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Minae Mizumura is one of the most important Japanese novelists writing today. All her novels pay homage to the great literary traditions while breaking new grounds. They have won both critical acclaim and a wide readership. She writes here about her third and most recent novel, which received the 2003 Yomiuri Literature Award.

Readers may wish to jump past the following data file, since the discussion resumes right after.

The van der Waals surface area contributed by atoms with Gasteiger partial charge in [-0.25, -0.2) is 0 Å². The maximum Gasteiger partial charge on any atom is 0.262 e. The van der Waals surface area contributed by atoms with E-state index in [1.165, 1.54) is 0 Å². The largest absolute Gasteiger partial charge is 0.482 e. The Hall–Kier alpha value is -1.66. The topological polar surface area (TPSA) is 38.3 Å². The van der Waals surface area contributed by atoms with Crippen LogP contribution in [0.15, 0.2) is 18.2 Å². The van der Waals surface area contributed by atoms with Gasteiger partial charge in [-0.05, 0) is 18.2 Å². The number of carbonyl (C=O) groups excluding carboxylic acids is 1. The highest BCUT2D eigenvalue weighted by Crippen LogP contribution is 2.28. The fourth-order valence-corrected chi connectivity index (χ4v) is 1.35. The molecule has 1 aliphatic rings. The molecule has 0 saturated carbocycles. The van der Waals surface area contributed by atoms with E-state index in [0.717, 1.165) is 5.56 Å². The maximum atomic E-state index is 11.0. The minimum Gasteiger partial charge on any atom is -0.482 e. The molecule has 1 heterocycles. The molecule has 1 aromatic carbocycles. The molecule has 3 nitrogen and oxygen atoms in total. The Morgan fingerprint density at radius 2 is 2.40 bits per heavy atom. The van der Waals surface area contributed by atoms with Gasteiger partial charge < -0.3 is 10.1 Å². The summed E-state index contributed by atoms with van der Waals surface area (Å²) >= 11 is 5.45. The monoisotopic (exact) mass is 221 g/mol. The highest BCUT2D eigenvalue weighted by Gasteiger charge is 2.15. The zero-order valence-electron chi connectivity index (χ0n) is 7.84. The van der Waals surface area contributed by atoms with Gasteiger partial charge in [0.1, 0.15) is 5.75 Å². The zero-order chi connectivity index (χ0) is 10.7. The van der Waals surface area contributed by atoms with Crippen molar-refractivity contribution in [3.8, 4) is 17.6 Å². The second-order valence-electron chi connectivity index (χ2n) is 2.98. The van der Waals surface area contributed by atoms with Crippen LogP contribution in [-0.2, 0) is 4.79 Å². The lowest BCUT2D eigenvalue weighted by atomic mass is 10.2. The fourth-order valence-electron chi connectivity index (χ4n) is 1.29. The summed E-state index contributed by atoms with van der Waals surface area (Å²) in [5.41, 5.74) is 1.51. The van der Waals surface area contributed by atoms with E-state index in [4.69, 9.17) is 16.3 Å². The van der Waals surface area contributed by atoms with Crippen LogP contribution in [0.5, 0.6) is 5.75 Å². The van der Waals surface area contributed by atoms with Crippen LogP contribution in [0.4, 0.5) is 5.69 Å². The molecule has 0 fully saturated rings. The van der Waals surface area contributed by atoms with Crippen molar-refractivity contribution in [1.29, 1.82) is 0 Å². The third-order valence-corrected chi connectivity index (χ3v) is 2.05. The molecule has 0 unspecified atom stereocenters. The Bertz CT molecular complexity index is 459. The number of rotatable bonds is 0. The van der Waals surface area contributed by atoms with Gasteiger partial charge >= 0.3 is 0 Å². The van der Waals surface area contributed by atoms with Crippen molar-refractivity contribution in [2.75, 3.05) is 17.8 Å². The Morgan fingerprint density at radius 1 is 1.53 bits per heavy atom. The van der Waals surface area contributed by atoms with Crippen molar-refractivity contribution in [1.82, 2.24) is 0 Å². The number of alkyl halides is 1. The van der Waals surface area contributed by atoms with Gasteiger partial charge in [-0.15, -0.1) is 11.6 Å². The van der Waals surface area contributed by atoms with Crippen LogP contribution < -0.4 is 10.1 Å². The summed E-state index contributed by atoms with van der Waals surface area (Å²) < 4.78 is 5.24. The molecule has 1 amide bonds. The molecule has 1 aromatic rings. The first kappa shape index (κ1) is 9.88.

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Everyone knows Wuthering Heights to be a most absorbing classic. It carries the reader to a realm where everything becomes at once dream-like and harrowingly intense, holds her transfixed in that realm, and even after she has closed the book, won't let her go for a long while afterward. When A Real Novel, a remaking of Wuthering Heights, was published in 2002, readers, critics, and scholars eagerly reported having the same experience. Some even went on to say it affected them more intensely than Wuthering Heights. A Real Novel brings back to life the celebrated lovers. It even brings back to life Nelly, the problematic narrator. It uses the same narrative structure to tell the tragic and yet blissful love story --- though with infinite changes. For A Real Novel is not only a remaking of a classic but a remaking of the English classic in postwar Japan. Hence, interwoven with the central love story is another story that makes the novel absorbing in a very different way. It is a story of Japan: how its prewar social structure, the source of much misery, plight, yearning, splendor, and human drama, gradually gave way to a happy, middle-class vapidness in the fifty years following World War II.

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